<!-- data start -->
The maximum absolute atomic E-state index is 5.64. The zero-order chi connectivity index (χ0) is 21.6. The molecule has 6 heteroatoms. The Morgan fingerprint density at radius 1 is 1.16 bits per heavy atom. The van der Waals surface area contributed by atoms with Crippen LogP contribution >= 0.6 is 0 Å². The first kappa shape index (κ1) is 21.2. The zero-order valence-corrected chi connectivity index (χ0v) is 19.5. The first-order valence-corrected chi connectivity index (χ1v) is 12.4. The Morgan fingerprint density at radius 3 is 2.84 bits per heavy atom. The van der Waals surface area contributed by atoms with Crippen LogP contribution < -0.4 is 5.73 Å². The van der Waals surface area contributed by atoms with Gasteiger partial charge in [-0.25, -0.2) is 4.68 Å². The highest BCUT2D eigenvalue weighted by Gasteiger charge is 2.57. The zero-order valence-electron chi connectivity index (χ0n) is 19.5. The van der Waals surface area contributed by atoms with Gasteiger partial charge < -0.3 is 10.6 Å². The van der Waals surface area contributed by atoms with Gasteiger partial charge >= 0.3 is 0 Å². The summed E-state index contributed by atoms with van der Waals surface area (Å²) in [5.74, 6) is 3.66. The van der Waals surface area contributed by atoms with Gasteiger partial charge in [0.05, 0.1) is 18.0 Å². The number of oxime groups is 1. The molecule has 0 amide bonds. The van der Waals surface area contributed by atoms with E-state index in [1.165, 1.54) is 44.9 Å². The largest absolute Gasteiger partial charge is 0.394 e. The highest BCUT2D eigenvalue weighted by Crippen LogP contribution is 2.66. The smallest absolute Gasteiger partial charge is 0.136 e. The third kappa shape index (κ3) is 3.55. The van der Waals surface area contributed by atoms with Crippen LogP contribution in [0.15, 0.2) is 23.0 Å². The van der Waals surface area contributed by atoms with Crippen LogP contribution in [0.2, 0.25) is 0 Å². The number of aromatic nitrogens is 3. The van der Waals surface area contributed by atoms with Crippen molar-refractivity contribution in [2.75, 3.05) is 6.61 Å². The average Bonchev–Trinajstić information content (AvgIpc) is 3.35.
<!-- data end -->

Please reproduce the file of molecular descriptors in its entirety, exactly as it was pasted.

The maximum absolute atomic E-state index is 5.64. The zero-order chi connectivity index (χ0) is 21.6. The molecule has 6 heteroatoms. The Morgan fingerprint density at radius 1 is 1.16 bits per heavy atom. The van der Waals surface area contributed by atoms with Crippen LogP contribution >= 0.6 is 0 Å². The first kappa shape index (κ1) is 21.2. The zero-order valence-corrected chi connectivity index (χ0v) is 19.5. The first-order valence-corrected chi connectivity index (χ1v) is 12.4. The Morgan fingerprint density at radius 3 is 2.84 bits per heavy atom. The van der Waals surface area contributed by atoms with Crippen LogP contribution < -0.4 is 5.73 Å². The van der Waals surface area contributed by atoms with Gasteiger partial charge in [-0.25, -0.2) is 4.68 Å². The highest BCUT2D eigenvalue weighted by Gasteiger charge is 2.57. The zero-order valence-electron chi connectivity index (χ0n) is 19.5. The van der Waals surface area contributed by atoms with Gasteiger partial charge < -0.3 is 10.6 Å². The van der Waals surface area contributed by atoms with Gasteiger partial charge >= 0.3 is 0 Å². The summed E-state index contributed by atoms with van der Waals surface area (Å²) in [5.74, 6) is 3.66. The van der Waals surface area contributed by atoms with Gasteiger partial charge in [0.05, 0.1) is 18.0 Å². The number of oxime groups is 1. The molecule has 0 amide bonds. The van der Waals surface area contributed by atoms with E-state index in [1.165, 1.54) is 44.9 Å². The largest absolute Gasteiger partial charge is 0.394 e. The highest BCUT2D eigenvalue weighted by Crippen LogP contribution is 2.66. The smallest absolute Gasteiger partial charge is 0.136 e. The third kappa shape index (κ3) is 3.55. The van der Waals surface area contributed by atoms with Crippen LogP contribution in [0.15, 0.2) is 23.0 Å². The van der Waals surface area contributed by atoms with Crippen LogP contribution in [0.2, 0.25) is 0 Å². The number of aromatic nitrogens is 3. The van der Waals surface area contributed by atoms with Crippen molar-refractivity contribution in [2.75, 3.05) is 6.61 Å². The average Bonchev–Trinajstić information content (AvgIpc) is 3.35.